The passive-aggressive present. This was the title of a post on a chat forum that I read recently. The writer of the post said that a few days before her birthday, her ex-husband had dropped off a present. She opened it. Inside was a pair of slippers.
The woman saw her ex-husband as abusive and passive aggressive. Therefore, a present from him would take on those qualities. So they sat there on the table, the discarded wrapping, the cardboard box and the pair of slippers, traumatising her.
The hardwiring for her was between her feelings of trauma, her ex husband and a present from him. The connection between the three was so strong, so unquestioned that the present was dangerous, a bomb ticking down the seconds until it ruined her life.
And the replies to her post all reinforced this. The readers all gave their own examples of passive aggressive and traumatising presents received from exes, former friends, critical mothers in law… They told her how justified she was to suffer in this way, how presents can traumatise.
But the truth is they can’t. And not only can presents not traumatise, neither can the exes, the former friends or the mothers in law who give the presents. This is such a huge idea and it goes counter to almost everything we see in the world around us. Indeed, it goes against beliefs that I have had my entire life.
I worked in marketing and PR for decades. I saw evidence daily of how an image, a slogan or a strap-line can change thoughts, feelings and behaviour. I have spent my life believing wholeheartedly in the power of the outside world to make people feel a certain way or to do something different.
I campaigned to ban Page 3 in The Sun newspaper on the grounds that topless photos in a national newspaper were demeaning to women. I protested against luxury brands using bruised and bloodied models arranged in a semi-conscious sprawl because they triviliased domestic violence. I was glad when a t-shirt with a picture of a noose and the words hang loose was recalled in the US on the basis that it promoted suicide and evoked lynchings.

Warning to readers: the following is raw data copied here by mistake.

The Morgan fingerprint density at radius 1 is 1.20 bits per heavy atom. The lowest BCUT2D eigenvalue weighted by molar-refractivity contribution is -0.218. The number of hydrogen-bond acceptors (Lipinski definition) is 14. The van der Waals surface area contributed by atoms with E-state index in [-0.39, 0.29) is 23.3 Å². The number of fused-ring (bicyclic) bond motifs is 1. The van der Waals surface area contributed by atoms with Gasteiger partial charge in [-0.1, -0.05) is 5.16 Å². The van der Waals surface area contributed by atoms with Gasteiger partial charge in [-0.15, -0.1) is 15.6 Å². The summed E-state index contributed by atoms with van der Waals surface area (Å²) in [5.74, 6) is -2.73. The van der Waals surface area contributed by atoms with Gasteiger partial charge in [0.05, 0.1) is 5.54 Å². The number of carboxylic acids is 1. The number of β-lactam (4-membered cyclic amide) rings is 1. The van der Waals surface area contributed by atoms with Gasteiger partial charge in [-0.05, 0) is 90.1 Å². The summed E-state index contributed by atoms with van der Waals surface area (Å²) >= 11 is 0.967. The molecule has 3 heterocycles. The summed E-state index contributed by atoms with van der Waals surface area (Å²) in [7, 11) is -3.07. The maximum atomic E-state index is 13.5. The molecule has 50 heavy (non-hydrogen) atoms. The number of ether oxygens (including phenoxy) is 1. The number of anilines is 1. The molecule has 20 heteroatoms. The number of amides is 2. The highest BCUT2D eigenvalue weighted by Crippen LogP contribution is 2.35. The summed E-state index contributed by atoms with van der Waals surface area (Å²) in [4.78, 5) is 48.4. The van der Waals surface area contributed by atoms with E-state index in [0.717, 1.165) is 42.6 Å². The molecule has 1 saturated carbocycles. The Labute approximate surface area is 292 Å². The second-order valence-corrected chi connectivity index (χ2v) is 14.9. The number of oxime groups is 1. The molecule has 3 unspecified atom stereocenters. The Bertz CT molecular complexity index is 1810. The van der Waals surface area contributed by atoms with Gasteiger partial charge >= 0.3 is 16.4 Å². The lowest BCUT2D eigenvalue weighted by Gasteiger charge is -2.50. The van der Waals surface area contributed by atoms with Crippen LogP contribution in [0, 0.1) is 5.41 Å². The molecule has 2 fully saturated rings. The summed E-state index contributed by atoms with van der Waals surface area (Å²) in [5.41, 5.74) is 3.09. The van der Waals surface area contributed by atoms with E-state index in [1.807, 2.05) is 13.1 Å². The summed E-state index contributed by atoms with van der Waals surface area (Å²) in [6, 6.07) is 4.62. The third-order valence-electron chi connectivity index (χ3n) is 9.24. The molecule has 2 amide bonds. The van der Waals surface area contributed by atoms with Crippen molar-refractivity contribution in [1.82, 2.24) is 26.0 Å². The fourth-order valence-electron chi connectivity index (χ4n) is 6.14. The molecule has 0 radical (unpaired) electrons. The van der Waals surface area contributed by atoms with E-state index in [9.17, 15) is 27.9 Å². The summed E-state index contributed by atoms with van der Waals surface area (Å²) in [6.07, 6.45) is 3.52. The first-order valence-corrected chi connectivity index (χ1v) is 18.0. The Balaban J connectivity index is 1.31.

Was I wrong in all of this? Is there really no power in an image of violence or of a symbol of hatred or a poster of a woman’s body? I find this so hard to believe. When I look at a swastika, it seems as though the connection between the image, the intention behind it, the history of its use by the Nazi party and the feeling it evokes in me is hard wired. It looks like those wires cannot be cut. It seems as though the feelings are the symbol. That they cannot be separated.
The truth though is that there is no intrinsic power in a symbol to make us think a certain way. There is no power in a circumstance. There is no power in another person. A slogan can never be offensive. A poster can never be insulting. A symbol can never be hateful. An ad campaign can never make me insecure or force me to buy something. Neither a present nor an ex-husband can be passive aggressive. Because all of it is experienced through the medium of thought.
How does this work though when it seems so obvious that there are outside influences with power to change us?
1. Something only has the power to affect our feelings if we think it does.
An image or object or other person is only powerful because the perceiver is powerful. The perceiver is powerful because he or she can take thought and use it to create an entire mind and body experience of that thought. Through our creative power of thought we can live out an entire ten part drama, a feature length film with prequel and sequel. It is never the object that creates that experience. It cannot create an experience. It is only ever what the perceiver is making it mean.
In other words a picture says a thousand nothings. Without the role of the perceiver there is nothing in the picture, the symbol, the object, the situation. It is neutral. Meaningless. It is only ever what the perceiver perceives it to be. And when the perceiver realises this the power transfers from the object (where it was only ever imagined to be and never really was) into the perceiver.